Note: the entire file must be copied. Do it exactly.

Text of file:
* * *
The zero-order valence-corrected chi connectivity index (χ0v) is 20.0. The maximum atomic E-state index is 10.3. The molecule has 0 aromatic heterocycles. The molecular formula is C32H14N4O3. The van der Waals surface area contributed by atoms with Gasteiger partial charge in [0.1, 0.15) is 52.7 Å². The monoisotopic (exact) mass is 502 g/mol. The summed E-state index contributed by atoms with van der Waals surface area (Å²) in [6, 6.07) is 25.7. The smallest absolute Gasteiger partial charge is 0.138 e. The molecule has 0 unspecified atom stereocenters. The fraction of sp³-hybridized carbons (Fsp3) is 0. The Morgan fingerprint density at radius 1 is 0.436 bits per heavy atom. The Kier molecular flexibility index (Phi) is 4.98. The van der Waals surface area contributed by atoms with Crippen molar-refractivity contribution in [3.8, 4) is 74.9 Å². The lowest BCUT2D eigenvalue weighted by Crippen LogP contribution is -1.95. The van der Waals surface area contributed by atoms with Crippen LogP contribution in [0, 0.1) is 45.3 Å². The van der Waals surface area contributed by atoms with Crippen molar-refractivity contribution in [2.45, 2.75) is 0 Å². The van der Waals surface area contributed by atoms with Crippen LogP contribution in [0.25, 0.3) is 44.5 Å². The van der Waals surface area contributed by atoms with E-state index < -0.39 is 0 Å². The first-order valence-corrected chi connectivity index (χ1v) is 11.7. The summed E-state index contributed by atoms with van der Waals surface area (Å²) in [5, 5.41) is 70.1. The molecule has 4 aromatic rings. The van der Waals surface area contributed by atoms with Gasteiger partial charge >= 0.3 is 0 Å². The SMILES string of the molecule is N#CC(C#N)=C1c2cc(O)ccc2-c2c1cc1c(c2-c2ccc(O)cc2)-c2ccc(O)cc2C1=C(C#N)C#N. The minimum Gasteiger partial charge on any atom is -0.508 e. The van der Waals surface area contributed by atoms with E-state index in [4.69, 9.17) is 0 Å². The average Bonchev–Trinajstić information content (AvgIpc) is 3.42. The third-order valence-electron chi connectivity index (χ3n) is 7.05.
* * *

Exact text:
The zero-order valence-corrected chi connectivity index (χ0v) is 20.0. The maximum atomic E-state index is 10.3. The molecule has 0 aromatic heterocycles. The molecular formula is C32H14N4O3. The van der Waals surface area contributed by atoms with Gasteiger partial charge in [0.1, 0.15) is 52.7 Å². The monoisotopic (exact) mass is 502 g/mol. The summed E-state index contributed by atoms with van der Waals surface area (Å²) in [6, 6.07) is 25.7. The smallest absolute Gasteiger partial charge is 0.138 e. The molecule has 0 unspecified atom stereocenters. The fraction of sp³-hybridized carbons (Fsp3) is 0. The Morgan fingerprint density at radius 1 is 0.436 bits per heavy atom. The Kier molecular flexibility index (Phi) is 4.98. The van der Waals surface area contributed by atoms with Crippen molar-refractivity contribution in [3.8, 4) is 74.9 Å². The lowest BCUT2D eigenvalue weighted by Crippen LogP contribution is -1.95. The van der Waals surface area contributed by atoms with Crippen LogP contribution in [0, 0.1) is 45.3 Å². The van der Waals surface area contributed by atoms with Crippen molar-refractivity contribution in [2.45, 2.75) is 0 Å². The van der Waals surface area contributed by atoms with Crippen LogP contribution in [0.25, 0.3) is 44.5 Å². The van der Waals surface area contributed by atoms with E-state index < -0.39 is 0 Å². The first-order valence-corrected chi connectivity index (χ1v) is 11.7. The summed E-state index contributed by atoms with van der Waals surface area (Å²) in [5, 5.41) is 70.1. The molecule has 4 aromatic rings. The van der Waals surface area contributed by atoms with Gasteiger partial charge >= 0.3 is 0 Å². The SMILES string of the molecule is N#CC(C#N)=C1c2cc(O)ccc2-c2c1cc1c(c2-c2ccc(O)cc2)-c2ccc(O)cc2C1=C(C#N)C#N. The minimum Gasteiger partial charge on any atom is -0.508 e. The van der Waals surface area contributed by atoms with E-state index in [4.69, 9.17) is 0 Å². The average Bonchev–Trinajstić information content (AvgIpc) is 3.42. The third-order valence-electron chi connectivity index (χ3n) is 7.05.